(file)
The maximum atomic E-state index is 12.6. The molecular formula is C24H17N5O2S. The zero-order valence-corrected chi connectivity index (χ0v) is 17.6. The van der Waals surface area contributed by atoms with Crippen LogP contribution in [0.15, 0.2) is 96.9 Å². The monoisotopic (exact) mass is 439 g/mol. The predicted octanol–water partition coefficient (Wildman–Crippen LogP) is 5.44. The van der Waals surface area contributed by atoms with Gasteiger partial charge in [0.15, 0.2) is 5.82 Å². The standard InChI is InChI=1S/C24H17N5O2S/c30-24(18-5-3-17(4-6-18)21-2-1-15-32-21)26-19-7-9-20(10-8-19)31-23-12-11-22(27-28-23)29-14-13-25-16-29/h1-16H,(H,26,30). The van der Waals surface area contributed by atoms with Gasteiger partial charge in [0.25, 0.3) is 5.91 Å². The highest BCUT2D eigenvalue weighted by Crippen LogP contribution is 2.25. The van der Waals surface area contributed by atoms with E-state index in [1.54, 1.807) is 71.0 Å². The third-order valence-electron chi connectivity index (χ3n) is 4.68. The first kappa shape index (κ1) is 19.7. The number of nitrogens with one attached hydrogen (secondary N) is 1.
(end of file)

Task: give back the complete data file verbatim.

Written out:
The maximum atomic E-state index is 12.6. The molecular formula is C24H17N5O2S. The zero-order valence-corrected chi connectivity index (χ0v) is 17.6. The van der Waals surface area contributed by atoms with Crippen LogP contribution in [0.15, 0.2) is 96.9 Å². The monoisotopic (exact) mass is 439 g/mol. The predicted octanol–water partition coefficient (Wildman–Crippen LogP) is 5.44. The van der Waals surface area contributed by atoms with Gasteiger partial charge in [0.15, 0.2) is 5.82 Å². The standard InChI is InChI=1S/C24H17N5O2S/c30-24(18-5-3-17(4-6-18)21-2-1-15-32-21)26-19-7-9-20(10-8-19)31-23-12-11-22(27-28-23)29-14-13-25-16-29/h1-16H,(H,26,30). The van der Waals surface area contributed by atoms with Gasteiger partial charge in [0.25, 0.3) is 5.91 Å². The highest BCUT2D eigenvalue weighted by Crippen LogP contribution is 2.25. The van der Waals surface area contributed by atoms with E-state index in [1.54, 1.807) is 71.0 Å². The third-order valence-electron chi connectivity index (χ3n) is 4.68. The first kappa shape index (κ1) is 19.7. The number of nitrogens with one attached hydrogen (secondary N) is 1.